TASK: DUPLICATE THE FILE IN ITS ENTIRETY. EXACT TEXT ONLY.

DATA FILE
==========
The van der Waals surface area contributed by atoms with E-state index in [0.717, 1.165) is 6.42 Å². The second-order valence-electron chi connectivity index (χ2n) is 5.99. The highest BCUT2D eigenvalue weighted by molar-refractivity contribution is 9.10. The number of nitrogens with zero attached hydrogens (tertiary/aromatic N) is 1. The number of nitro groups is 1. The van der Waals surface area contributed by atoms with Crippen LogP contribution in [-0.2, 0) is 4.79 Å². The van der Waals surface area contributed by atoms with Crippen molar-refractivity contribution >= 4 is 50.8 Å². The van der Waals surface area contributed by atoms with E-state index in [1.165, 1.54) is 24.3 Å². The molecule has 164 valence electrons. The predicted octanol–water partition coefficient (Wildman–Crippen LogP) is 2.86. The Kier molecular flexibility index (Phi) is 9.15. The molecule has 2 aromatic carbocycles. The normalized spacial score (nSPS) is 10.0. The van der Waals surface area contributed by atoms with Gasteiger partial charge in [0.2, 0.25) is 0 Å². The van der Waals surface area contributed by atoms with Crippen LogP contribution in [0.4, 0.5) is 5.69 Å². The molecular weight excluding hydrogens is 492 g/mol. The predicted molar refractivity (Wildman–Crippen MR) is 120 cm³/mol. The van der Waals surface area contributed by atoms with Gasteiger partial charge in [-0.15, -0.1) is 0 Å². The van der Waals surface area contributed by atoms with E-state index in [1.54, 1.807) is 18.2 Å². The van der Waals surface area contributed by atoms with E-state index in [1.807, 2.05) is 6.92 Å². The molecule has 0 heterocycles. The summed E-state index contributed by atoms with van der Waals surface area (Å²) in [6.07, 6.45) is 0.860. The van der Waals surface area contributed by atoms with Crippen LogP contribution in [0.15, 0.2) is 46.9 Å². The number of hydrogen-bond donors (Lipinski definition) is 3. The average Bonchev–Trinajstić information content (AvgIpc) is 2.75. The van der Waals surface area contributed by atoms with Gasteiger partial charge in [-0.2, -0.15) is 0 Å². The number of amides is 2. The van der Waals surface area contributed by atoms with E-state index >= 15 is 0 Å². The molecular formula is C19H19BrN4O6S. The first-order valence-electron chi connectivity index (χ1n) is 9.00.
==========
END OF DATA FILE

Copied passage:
The van der Waals surface area contributed by atoms with E-state index in [0.717, 1.165) is 6.42 Å². The second-order valence-electron chi connectivity index (χ2n) is 5.99. The highest BCUT2D eigenvalue weighted by molar-refractivity contribution is 9.10. The number of nitrogens with zero attached hydrogens (tertiary/aromatic N) is 1. The number of nitro groups is 1. The van der Waals surface area contributed by atoms with Crippen LogP contribution in [-0.2, 0) is 4.79 Å². The van der Waals surface area contributed by atoms with Crippen molar-refractivity contribution >= 4 is 50.8 Å². The van der Waals surface area contributed by atoms with E-state index in [1.165, 1.54) is 24.3 Å². The molecule has 164 valence electrons. The predicted octanol–water partition coefficient (Wildman–Crippen LogP) is 2.86. The Kier molecular flexibility index (Phi) is 9.15. The molecule has 2 aromatic carbocycles. The normalized spacial score (nSPS) is 10.0. The van der Waals surface area contributed by atoms with Gasteiger partial charge in [0.2, 0.25) is 0 Å². The van der Waals surface area contributed by atoms with Crippen LogP contribution in [0.4, 0.5) is 5.69 Å². The molecular weight excluding hydrogens is 492 g/mol. The predicted molar refractivity (Wildman–Crippen MR) is 120 cm³/mol. The van der Waals surface area contributed by atoms with Gasteiger partial charge in [-0.15, -0.1) is 0 Å². The van der Waals surface area contributed by atoms with E-state index in [1.54, 1.807) is 18.2 Å². The van der Waals surface area contributed by atoms with E-state index in [1.807, 2.05) is 6.92 Å². The molecule has 0 heterocycles. The summed E-state index contributed by atoms with van der Waals surface area (Å²) in [6.07, 6.45) is 0.860. The van der Waals surface area contributed by atoms with Crippen LogP contribution in [0.15, 0.2) is 46.9 Å². The number of hydrogen-bond donors (Lipinski definition) is 3. The average Bonchev–Trinajstić information content (AvgIpc) is 2.75. The van der Waals surface area contributed by atoms with Gasteiger partial charge in [-0.2, -0.15) is 0 Å². The number of amides is 2. The van der Waals surface area contributed by atoms with E-state index >= 15 is 0 Å². The molecular formula is C19H19BrN4O6S. The first-order valence-electron chi connectivity index (χ1n) is 9.00.